Black preachers and comedians and singers, especially rappers, also use it for dramatic or realistic effect

Black preachers and comedians and singers, especially rappers, also use it for dramatic or realistic effect

That depends on whom you ask. Black writers from Paul Laurence Dunbar to Zora Neale Hurston to August Wilson have made extensive use of it in their work, and some, like James Baldwin («this passion, this skill, . this incredible music.»), Toni Morrison, and June Jordan have praised it explicitly. But many other people, black and white, regard it as a sign of limited education or sophistication, as a legacy of slavery or an impediment to socioeconomic mobility. Some deny its existence (like the black Chicagoan whose words «Ain’t nobody here talkin’ no Ebonics» belied his claim). Others deprecate it (like Maya Angelou, who found the Oakland School Board’s 1996 Ebonics resolutions «very threatening» although she uses Ebonics herself in her poems, e.g. «The Pusher»).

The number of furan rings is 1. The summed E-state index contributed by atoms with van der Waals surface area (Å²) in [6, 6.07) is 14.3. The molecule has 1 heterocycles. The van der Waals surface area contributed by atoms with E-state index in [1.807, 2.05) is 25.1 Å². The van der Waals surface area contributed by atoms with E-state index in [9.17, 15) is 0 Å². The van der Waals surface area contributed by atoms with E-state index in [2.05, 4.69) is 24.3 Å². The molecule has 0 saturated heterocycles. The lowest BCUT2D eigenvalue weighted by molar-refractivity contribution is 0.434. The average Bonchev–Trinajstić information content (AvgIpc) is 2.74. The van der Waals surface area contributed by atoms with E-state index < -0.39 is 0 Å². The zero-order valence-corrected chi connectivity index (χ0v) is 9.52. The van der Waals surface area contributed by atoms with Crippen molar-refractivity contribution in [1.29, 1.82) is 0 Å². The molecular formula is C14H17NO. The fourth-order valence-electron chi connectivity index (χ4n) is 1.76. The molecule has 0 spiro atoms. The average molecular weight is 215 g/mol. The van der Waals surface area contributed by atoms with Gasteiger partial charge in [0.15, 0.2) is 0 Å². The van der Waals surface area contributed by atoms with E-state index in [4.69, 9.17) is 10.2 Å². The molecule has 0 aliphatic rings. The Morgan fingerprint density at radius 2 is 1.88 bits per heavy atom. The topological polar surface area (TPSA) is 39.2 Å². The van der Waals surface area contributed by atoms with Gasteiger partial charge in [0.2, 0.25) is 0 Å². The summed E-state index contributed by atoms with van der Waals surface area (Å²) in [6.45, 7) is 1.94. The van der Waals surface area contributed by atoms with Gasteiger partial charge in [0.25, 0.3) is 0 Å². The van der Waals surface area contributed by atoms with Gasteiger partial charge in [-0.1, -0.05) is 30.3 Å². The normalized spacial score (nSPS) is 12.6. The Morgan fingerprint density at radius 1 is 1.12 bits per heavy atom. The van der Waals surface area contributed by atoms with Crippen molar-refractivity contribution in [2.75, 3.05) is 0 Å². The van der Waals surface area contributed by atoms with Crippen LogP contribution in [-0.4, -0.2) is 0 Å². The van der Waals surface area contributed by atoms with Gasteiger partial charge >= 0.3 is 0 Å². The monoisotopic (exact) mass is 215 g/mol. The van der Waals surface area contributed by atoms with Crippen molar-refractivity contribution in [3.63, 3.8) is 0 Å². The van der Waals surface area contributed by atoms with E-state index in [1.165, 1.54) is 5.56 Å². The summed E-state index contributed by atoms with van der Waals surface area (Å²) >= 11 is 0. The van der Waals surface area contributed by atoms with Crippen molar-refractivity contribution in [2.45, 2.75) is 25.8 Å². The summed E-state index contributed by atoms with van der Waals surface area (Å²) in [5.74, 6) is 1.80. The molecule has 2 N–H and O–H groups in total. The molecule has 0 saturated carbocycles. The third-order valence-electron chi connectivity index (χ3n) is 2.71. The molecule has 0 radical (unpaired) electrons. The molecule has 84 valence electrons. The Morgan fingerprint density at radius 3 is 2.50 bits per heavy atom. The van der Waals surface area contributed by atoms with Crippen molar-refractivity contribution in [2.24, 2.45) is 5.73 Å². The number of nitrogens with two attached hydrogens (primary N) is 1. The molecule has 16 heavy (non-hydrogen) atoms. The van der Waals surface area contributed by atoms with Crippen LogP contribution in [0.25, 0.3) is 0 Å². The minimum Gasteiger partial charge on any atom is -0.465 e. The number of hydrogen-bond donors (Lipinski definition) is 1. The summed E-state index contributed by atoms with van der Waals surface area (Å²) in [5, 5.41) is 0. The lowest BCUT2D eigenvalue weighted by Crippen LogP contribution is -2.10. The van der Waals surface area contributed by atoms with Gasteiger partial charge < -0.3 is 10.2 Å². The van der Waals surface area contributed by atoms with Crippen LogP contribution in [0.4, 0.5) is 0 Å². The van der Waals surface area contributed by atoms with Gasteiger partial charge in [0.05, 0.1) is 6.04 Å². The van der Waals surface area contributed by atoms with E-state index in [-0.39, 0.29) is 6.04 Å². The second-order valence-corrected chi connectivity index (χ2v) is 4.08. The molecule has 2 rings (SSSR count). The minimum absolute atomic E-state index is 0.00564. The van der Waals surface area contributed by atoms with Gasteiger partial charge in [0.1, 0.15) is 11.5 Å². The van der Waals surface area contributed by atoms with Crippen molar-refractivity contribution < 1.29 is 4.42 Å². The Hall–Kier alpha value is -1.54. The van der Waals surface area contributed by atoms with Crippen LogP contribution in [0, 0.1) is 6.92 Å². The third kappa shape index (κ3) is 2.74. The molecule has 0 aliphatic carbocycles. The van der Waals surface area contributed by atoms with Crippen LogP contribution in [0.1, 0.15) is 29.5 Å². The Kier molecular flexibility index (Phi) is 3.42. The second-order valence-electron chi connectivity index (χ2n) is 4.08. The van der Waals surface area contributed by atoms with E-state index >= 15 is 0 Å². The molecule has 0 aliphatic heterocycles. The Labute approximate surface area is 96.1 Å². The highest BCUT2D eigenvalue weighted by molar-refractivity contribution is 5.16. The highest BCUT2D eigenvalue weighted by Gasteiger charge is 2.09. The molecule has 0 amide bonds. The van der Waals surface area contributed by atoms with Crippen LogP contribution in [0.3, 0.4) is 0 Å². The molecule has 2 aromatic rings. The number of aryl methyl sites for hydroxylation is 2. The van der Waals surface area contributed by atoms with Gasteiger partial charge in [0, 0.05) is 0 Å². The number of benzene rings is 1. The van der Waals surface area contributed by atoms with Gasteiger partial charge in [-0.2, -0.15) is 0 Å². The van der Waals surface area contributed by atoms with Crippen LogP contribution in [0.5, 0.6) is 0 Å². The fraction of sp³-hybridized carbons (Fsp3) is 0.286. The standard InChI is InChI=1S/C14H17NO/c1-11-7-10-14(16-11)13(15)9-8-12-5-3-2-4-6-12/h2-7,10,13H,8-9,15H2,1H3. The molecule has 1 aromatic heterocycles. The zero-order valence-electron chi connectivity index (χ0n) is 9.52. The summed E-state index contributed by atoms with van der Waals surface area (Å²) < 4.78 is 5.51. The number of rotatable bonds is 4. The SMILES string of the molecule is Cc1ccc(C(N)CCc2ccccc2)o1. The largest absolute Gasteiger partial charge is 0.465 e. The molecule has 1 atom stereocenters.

Others emphasize Ebonics’ African origins, noting that West African languages often lack th sounds and final consonant clusters (e

compatibility dating

It should be said, incidentally, that at least SOME of the overwhelmingly negative reaction to the Oakland resolutions arose because the resolutions were misinterpreted as proposals to teach Ebonics itself, or to teach in Ebonics, rather than as proposals to respect and take it into account while teaching standard English. The method of studying language known as ‘contrastive analysis’ involves drawing students’ attention to similarities and differences between Ebonics and Standard English. Continue reading «Black preachers and comedians and singers, especially rappers, also use it for dramatic or realistic effect»